7. Monumentous. This is the first time picking a woman as a running mate will actually work in the favor of a presidential candidate. I am very saddened that McCain’s Pick for Palin as VP is soley strategic and simply a way to reel in Hillary supporters. I hope the champions of Hillary realize the detrimental harm a pro-life anti-gay rights pro-drilling VP could do to our country and vote for the candidate that will best benefit our country. Barak Obama.

  8. It looks like a link to this blog has been made from the CNN article. Hence the monological and sensational comments from the peanut gallery (not all of them). Sorry to the regular, thoughtful viewers and contributors of this blog.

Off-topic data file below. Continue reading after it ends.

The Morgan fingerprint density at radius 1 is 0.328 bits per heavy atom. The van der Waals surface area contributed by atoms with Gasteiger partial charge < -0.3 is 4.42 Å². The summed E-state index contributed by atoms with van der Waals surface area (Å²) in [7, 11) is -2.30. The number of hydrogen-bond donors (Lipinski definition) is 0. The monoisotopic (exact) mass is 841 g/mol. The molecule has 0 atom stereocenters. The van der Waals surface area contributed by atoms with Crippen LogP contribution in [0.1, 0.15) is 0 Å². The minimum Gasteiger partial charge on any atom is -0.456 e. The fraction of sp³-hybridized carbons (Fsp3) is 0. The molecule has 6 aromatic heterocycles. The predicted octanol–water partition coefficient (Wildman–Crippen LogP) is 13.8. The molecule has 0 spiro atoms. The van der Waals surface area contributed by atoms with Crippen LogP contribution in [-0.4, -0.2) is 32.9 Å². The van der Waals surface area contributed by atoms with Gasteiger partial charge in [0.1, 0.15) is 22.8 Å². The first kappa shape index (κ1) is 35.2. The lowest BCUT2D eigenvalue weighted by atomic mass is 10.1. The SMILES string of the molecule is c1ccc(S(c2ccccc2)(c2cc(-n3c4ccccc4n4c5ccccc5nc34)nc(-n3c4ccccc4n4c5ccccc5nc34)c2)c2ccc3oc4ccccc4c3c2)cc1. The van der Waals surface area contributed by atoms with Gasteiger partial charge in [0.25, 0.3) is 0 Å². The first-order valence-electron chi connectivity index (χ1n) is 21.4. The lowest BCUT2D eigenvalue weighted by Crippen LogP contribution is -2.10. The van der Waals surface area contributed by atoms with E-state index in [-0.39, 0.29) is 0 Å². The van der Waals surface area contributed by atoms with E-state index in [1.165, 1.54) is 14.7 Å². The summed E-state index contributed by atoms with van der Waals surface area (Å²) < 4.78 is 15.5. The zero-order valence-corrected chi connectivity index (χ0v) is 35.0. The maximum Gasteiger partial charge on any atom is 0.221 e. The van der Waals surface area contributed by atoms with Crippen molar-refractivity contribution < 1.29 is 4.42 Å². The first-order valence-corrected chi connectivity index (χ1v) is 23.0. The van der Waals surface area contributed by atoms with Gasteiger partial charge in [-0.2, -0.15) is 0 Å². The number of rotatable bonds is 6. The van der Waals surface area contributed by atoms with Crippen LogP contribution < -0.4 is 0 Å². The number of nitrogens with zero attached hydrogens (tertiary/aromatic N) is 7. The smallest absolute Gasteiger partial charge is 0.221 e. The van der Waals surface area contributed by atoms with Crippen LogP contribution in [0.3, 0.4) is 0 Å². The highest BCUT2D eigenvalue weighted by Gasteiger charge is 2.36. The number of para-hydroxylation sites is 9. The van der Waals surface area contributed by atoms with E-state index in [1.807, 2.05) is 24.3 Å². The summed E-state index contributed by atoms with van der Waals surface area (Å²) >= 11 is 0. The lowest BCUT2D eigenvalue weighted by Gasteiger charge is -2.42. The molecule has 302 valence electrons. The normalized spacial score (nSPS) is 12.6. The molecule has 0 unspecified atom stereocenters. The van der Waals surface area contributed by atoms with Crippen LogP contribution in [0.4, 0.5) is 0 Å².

9. This is very good news. Can’t believe I called this pick a few months ago. I was two for two on the VPs and am absolutely tooting my own horn, because I felt Biden and Palin were the best two picks IMO. Palin stands for the destruction of corruption in politics. She’s like the anti-Cheney.

    I couldn’t be happier with how this has shaken out – I really like Obama-Biden, and I really like McCain-Palin. I’m still planning to vote Obama because I’ve consumed large quantities of the Obama kool-aid (when Obama is President, we will all ride hoverboards like in Back to the Future II), but in recent election years I would have certainly voted McCain-Palin over other tickets.

    This just feels great. No matter who wins, I believe we will see a significant improvement in our nation’s leadership.